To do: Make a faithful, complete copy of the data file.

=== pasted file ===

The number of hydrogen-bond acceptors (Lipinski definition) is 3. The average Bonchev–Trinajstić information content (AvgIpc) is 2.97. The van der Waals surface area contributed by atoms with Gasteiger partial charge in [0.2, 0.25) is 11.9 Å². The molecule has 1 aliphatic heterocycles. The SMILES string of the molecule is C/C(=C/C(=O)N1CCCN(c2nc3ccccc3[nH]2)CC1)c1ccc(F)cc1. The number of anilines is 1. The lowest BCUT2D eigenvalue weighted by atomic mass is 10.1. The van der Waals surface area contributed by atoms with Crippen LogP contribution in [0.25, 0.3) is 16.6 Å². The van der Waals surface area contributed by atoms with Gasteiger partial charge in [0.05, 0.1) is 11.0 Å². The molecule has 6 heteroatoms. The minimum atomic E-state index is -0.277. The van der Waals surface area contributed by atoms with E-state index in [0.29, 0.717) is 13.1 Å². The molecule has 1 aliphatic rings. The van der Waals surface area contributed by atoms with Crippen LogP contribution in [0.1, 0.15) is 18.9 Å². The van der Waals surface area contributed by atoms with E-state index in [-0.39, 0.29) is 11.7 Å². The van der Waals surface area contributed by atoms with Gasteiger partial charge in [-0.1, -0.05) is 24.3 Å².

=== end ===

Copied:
The number of hydrogen-bond acceptors (Lipinski definition) is 3. The average Bonchev–Trinajstić information content (AvgIpc) is 2.97. The van der Waals surface area contributed by atoms with Gasteiger partial charge in [0.2, 0.25) is 11.9 Å². The molecule has 1 aliphatic heterocycles. The SMILES string of the molecule is C/C(=C/C(=O)N1CCCN(c2nc3ccccc3[nH]2)CC1)c1ccc(F)cc1. The number of anilines is 1. The lowest BCUT2D eigenvalue weighted by atomic mass is 10.1. The van der Waals surface area contributed by atoms with Crippen LogP contribution in [0.25, 0.3) is 16.6 Å². The van der Waals surface area contributed by atoms with Gasteiger partial charge in [0.05, 0.1) is 11.0 Å². The molecule has 6 heteroatoms. The minimum atomic E-state index is -0.277. The van der Waals surface area contributed by atoms with E-state index in [0.29, 0.717) is 13.1 Å². The molecule has 1 aliphatic rings. The van der Waals surface area contributed by atoms with Crippen LogP contribution in [0.1, 0.15) is 18.9 Å². The van der Waals surface area contributed by atoms with E-state index in [-0.39, 0.29) is 11.7 Å². The van der Waals surface area contributed by atoms with Gasteiger partial charge in [-0.1, -0.05) is 24.3 Å².